Former New York Giants' offensive coordinator Kevin Gilbride spoke on Sirius XM NFL Radio Tuesday night, and was pretty forthcoming about the issues that caused the Giants' offense to unravel in 2013.
Gilbride said he had been "concerned about the depth on the O-line for a while" and added that "It kind of all came to a head this year."
"It just made it impossible for our quarterback to function," Gilbride said on SiriusXM's Late Hits. "(Eli Manning) is a guy where if you give him enough time, he's always going to be throwing the ball to the right person. He's going to know what you're doing defensively, he's going to see through your disguises, he's going to be an accurate passer. But he's not a scrambler and you've got to give him some help. And if you give him some help he's proven that he can win a championship for you."
Part of the Gilbride interview is below. This is taken from Sound Cloud, which only made a portion of the interview available.
Here are more snippets of Gilbride's commentary.
Contrary to the belief that Gilbride did not adjust, he said the Giants "modified substantially" what we normally do."
"We've been a dynamic, explosive, throw the ball down the field ... a lot of vertical read, stretch principles and we had to abandon those," Gilbride said. "You can't do it because your quarterback would be on his back while you waited for those things to happen."
Gilbride did not mention Hakeem Nicks by name, but said the struggles of receivers on the outside also hurt the offense.
"Victor Cruz still played very well on the inside for us, but it became readily apparent to defenses that we weren't playing as well on the outside," he said.
In a portion of the interview not available via the Sound Cloud clip, Gilbride said Brandon Myers would be an ideal second tight end, but that the Giants need a bigger, faster player at the position.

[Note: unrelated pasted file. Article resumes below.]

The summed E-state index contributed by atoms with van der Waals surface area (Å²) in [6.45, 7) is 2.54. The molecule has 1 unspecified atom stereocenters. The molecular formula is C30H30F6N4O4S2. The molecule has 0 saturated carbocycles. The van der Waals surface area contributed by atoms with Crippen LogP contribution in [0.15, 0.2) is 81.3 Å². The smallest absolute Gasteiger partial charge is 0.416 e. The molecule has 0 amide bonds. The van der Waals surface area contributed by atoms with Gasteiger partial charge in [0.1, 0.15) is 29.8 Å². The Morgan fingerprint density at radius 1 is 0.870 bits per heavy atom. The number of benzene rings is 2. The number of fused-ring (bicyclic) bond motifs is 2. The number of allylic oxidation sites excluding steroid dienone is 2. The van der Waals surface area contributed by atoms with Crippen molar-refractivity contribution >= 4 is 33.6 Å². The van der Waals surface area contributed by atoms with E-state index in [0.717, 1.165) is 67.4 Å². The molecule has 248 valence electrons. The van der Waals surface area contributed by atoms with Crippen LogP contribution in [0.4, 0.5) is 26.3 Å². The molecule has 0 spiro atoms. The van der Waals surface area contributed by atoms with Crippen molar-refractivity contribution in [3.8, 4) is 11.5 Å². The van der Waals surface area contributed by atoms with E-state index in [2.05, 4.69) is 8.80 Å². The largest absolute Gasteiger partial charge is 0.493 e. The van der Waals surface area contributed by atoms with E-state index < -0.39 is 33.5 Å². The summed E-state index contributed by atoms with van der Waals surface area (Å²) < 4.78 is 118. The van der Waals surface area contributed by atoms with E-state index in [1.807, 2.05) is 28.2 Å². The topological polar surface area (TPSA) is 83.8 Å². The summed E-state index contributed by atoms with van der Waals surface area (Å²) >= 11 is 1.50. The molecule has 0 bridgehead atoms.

Gilbride also said said there is "no question" the Giants "have to get a running back that can be the bell cow."
The former offensive coordinator said the team was disappointed by the play of left tackle Will Beatty, who surrendered 13 sacks in his first season after signing a five-year, $37-million contract.
"We made the gamble that Will Beatty would be the guy. He played very well last year. This year he did not have as good a year, he was much more inconsistent," Gilbride said. "There's no question that he has the physical skills to play the left tackle position. I just think he has to demonstrate again the commitment and the toughness that you have to have on a play-in and and play-out basis."
Gilbride closed the interview by saying that the Giants must focus on improving the offensive line.
"The offensive line first and foremost has to be addressed," he said. "I think they need a significant upgrade in the O-line and certainly some added depth."
I know many of you will simply pass off Gilbride's remarks as excuse-making for his own failings. There is, however, a great deal of truth in what Gilbride said, and now that he is no longer affiliated with the Giants he is free to say it. I took his comments about having been concerned about the offensive line "for a while," as meaning multiple seasons -- and as being a veiled shot at general manager Jerry Reese for failing to address it. I can't disagree with the rest of his assessment, either.
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